Courtesy of WOWSA, Southern California.

It was great for the International Olympic Committee to include the Olympic 10K Marathon Swim in the 2008 Beijing Olympics,” recalls Steven Munatones.

“The four-loop course ended up in triumphant fashion for leukemia survivor Maarten van der Weijden of the Netherlands and Russian superstar Larisa Ilchenko who both won gold with a fantastic sprint to the finish.

Fans were seated on long sides of the rectangular 2.5 km man-made rowing course and coaches walked along the banks in front of a worldwide audience.”

From Beijing, the IOC and FINA family moved towards the Serpentine at the 2012 London Olympics where Oussama Mellouli of Tunisia and Éva Risztov of Hungary executed flawless strategies to win gold in the six 1.6 km course where the banks were crowded with spectators.

From the confines of central London, the marathon swimmers found themselves racing well offshore in Copacabana Beach at the 2016 Rio Olympics. The women’s race was dominated by Sharon van Rouwendaal of the Netherlands while Dutch teammate Ferry Weertman pulled off a tremendous comeback and out-touched Spyridon Gianniotis of Greece in the first ocean swimming venue in Olympic history. The course was a geometric loop that ended where it started.

From Copacabana Beach, the 2020 Tokyo Olympics will be held in Odaiba Beach in a very warm, very flat, four-loop course where the only ripples will be caused by the swimmers and the only waves will be caused by the officials’ and media boats.

What I especially like about the possible venues for the 2028 Los Angeles Olympics is to finally have a point-to-point course that can showcase the California shoreline, the Los Angeles basin, boat harbors on one side and Catalina Island and the wide expanse of the Pacific Ocean on the other side,” muses Munatones.

If FINA and the Los Angeles Olympic Organizing Committee think outside the box and wish to showcase Los Angeles in an innovative and beautiful manner, they could set a point-to-point swim course.

It would start on Rancho Palos Verdes coast – allowing the athletes to start just below the Trump National Golf Club Los Angeles right above Terranea with beautiful cliffs on either side and then head either north or south and finish either in Redondo Beach or Santa Monica or near the Queen Mary in Long Beach.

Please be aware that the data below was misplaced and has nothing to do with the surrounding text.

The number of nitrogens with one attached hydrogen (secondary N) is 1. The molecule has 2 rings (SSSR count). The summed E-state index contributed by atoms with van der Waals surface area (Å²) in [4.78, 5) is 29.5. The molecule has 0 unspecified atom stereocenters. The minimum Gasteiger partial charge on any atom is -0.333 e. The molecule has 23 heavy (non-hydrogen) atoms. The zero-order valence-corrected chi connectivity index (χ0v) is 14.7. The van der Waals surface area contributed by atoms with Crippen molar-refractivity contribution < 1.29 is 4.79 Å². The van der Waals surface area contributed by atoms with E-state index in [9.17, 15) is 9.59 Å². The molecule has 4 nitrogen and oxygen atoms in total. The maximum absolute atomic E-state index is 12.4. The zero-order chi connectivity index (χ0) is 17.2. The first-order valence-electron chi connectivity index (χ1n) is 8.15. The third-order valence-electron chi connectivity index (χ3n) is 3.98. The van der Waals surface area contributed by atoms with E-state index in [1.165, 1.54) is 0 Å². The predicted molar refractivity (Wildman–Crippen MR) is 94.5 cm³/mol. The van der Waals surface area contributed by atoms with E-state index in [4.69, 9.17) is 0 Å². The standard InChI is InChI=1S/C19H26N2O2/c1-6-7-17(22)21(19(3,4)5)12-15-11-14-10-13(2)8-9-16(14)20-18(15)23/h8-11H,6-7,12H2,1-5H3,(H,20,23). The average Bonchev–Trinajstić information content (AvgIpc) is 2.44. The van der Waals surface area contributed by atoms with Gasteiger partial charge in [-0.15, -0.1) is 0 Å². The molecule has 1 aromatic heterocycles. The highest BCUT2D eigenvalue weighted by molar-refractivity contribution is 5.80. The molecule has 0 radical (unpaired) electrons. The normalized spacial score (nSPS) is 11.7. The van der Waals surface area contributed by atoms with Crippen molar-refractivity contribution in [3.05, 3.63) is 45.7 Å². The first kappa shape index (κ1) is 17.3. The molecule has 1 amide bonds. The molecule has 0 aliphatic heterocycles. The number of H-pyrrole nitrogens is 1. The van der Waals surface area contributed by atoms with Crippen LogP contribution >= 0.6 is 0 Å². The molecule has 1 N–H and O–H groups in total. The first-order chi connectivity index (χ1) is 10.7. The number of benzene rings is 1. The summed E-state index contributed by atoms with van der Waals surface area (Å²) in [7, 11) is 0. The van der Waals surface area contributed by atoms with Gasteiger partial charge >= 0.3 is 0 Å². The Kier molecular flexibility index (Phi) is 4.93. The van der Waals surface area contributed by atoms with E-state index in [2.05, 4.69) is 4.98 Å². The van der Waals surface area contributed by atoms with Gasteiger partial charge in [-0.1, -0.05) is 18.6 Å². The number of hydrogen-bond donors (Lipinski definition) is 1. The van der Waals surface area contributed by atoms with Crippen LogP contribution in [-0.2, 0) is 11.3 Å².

Hundreds, if not thousands, of yachts, boats, stand-up paddlers, kayakers, and paddle boarders and kite boarders could follow the swimmers along the point-to-point course – of course, outside the safety zone established by the FINA race officials. The revelry and majesty of showing the pack of the world’s fastest open water swimmers sandwiched between the California course and a huge flotilla of cheering spectators on the Pacific Ocean would showcase the sport unlike the loop courses of Beijing, London, Rio de Janeiro and Tokyo.

I could think of no other course in Los Angeles that would present such marine beauty and environmental challenges like ocean swells, currents and turbulence and marine life for the marathon swimmers. A simple four-loop course set in a sedate, calm bay, harbor or rowing basin would seem to completely shortchange the possibilities.

Additionally, the Olympic 10K Marathon Swim courses in Tokyo, at the 2024 Paris Olympics and in Los Angeles in 2028 will be broadcast with drones and aerial footage. That is great.

But the clarity of the coastal Pacific Ocean water at this potential 2028 Los Angeles Olympics marathon swim course would also enable underwater footage. Imagine a television audience watching the athletes both from an aerial perspective as well as from an underwater perspective. imagine the swimmers being filmed from above and below where viewers can see the silhouettes of swimmers amid the dramatic kelp forests off the Palos Verdes coastline with sea lions that dart in and out of these areas.

It would be like an Olympic swimming race like no other.”

But is FINA and the Los Angeles Olympic Organizing Committee capable of such vision and innovation?

I am hopeful that a beautiful point-to-point 10 km marathon swimming course along the Seine through Paris at the 2024 Olympics will help spur the creativity of FINA and the Los Angeles organizers,” said a wishful Munatones.

A beautiful coastline.

Clear, dramatic underwater perspectives from the Pacific Ocean.

Marine life swimming underneath the marathon swimmers.

A gigantic flotilla of boaters and paddlers cheering along the entire course.

A point-to-point race makes all the sense in the world for the 2028 Los Angeles Olympic Games 10 km marathon swim course.

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